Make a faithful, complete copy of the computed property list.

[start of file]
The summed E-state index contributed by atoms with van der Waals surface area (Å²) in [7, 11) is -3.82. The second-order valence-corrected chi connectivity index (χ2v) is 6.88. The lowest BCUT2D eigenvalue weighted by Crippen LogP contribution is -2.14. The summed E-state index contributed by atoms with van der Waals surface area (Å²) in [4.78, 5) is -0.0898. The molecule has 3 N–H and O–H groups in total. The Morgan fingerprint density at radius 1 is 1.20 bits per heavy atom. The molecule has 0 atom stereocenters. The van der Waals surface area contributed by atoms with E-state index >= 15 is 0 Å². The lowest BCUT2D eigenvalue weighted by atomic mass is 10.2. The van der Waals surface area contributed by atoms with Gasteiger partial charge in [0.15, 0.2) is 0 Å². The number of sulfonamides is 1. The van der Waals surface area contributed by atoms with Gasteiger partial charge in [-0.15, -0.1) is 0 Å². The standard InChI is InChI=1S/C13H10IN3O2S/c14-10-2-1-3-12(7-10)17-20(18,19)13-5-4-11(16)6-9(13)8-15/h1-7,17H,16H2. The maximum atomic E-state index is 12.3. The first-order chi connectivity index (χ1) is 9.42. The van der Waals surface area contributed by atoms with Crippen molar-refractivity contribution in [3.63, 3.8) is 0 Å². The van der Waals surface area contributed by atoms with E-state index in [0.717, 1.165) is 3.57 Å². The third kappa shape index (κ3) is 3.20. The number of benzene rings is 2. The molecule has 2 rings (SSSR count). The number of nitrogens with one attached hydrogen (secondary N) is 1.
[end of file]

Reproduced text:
The summed E-state index contributed by atoms with van der Waals surface area (Å²) in [7, 11) is -3.82. The second-order valence-corrected chi connectivity index (χ2v) is 6.88. The lowest BCUT2D eigenvalue weighted by Crippen LogP contribution is -2.14. The summed E-state index contributed by atoms with van der Waals surface area (Å²) in [4.78, 5) is -0.0898. The molecule has 3 N–H and O–H groups in total. The Morgan fingerprint density at radius 1 is 1.20 bits per heavy atom. The molecule has 0 atom stereocenters. The van der Waals surface area contributed by atoms with E-state index >= 15 is 0 Å². The lowest BCUT2D eigenvalue weighted by atomic mass is 10.2. The van der Waals surface area contributed by atoms with Gasteiger partial charge in [0.15, 0.2) is 0 Å². The number of sulfonamides is 1. The van der Waals surface area contributed by atoms with Gasteiger partial charge in [-0.15, -0.1) is 0 Å². The standard InChI is InChI=1S/C13H10IN3O2S/c14-10-2-1-3-12(7-10)17-20(18,19)13-5-4-11(16)6-9(13)8-15/h1-7,17H,16H2. The maximum atomic E-state index is 12.3. The first-order chi connectivity index (χ1) is 9.42. The van der Waals surface area contributed by atoms with Crippen molar-refractivity contribution in [3.63, 3.8) is 0 Å². The van der Waals surface area contributed by atoms with E-state index in [0.717, 1.165) is 3.57 Å². The third kappa shape index (κ3) is 3.20. The number of benzene rings is 2. The molecule has 2 rings (SSSR count). The number of nitrogens with one attached hydrogen (secondary N) is 1.